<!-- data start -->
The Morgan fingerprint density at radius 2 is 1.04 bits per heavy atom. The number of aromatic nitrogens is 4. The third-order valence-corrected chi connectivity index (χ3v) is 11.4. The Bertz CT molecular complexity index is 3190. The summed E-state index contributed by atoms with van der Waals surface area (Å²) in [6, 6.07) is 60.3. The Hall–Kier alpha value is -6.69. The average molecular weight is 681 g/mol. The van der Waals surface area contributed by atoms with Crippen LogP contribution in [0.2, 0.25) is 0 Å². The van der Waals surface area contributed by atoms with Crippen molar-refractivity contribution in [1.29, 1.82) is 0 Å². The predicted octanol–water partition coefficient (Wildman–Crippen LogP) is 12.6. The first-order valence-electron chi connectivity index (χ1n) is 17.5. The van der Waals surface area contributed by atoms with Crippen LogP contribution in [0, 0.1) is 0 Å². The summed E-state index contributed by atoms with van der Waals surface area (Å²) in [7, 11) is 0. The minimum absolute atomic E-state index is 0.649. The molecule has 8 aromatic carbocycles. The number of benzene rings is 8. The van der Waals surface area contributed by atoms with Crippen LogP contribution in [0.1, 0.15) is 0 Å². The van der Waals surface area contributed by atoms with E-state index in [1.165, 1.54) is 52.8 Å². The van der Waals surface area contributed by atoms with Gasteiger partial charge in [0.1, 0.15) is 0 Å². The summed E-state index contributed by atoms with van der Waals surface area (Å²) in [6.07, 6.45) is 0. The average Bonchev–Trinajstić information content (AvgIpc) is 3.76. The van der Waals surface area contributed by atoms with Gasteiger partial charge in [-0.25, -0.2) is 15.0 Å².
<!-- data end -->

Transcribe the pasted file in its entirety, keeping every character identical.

The Morgan fingerprint density at radius 2 is 1.04 bits per heavy atom. The number of aromatic nitrogens is 4. The third-order valence-corrected chi connectivity index (χ3v) is 11.4. The Bertz CT molecular complexity index is 3190. The summed E-state index contributed by atoms with van der Waals surface area (Å²) in [6, 6.07) is 60.3. The Hall–Kier alpha value is -6.69. The average molecular weight is 681 g/mol. The van der Waals surface area contributed by atoms with Crippen LogP contribution in [0.2, 0.25) is 0 Å². The van der Waals surface area contributed by atoms with Crippen molar-refractivity contribution in [1.29, 1.82) is 0 Å². The predicted octanol–water partition coefficient (Wildman–Crippen LogP) is 12.6. The first-order valence-electron chi connectivity index (χ1n) is 17.5. The van der Waals surface area contributed by atoms with Crippen LogP contribution in [0, 0.1) is 0 Å². The summed E-state index contributed by atoms with van der Waals surface area (Å²) in [7, 11) is 0. The minimum absolute atomic E-state index is 0.649. The molecule has 8 aromatic carbocycles. The number of benzene rings is 8. The van der Waals surface area contributed by atoms with Crippen LogP contribution in [0.1, 0.15) is 0 Å². The van der Waals surface area contributed by atoms with E-state index in [1.165, 1.54) is 52.8 Å². The van der Waals surface area contributed by atoms with Gasteiger partial charge in [0.1, 0.15) is 0 Å². The summed E-state index contributed by atoms with van der Waals surface area (Å²) in [6.07, 6.45) is 0. The average Bonchev–Trinajstić information content (AvgIpc) is 3.76. The van der Waals surface area contributed by atoms with Gasteiger partial charge in [-0.25, -0.2) is 15.0 Å².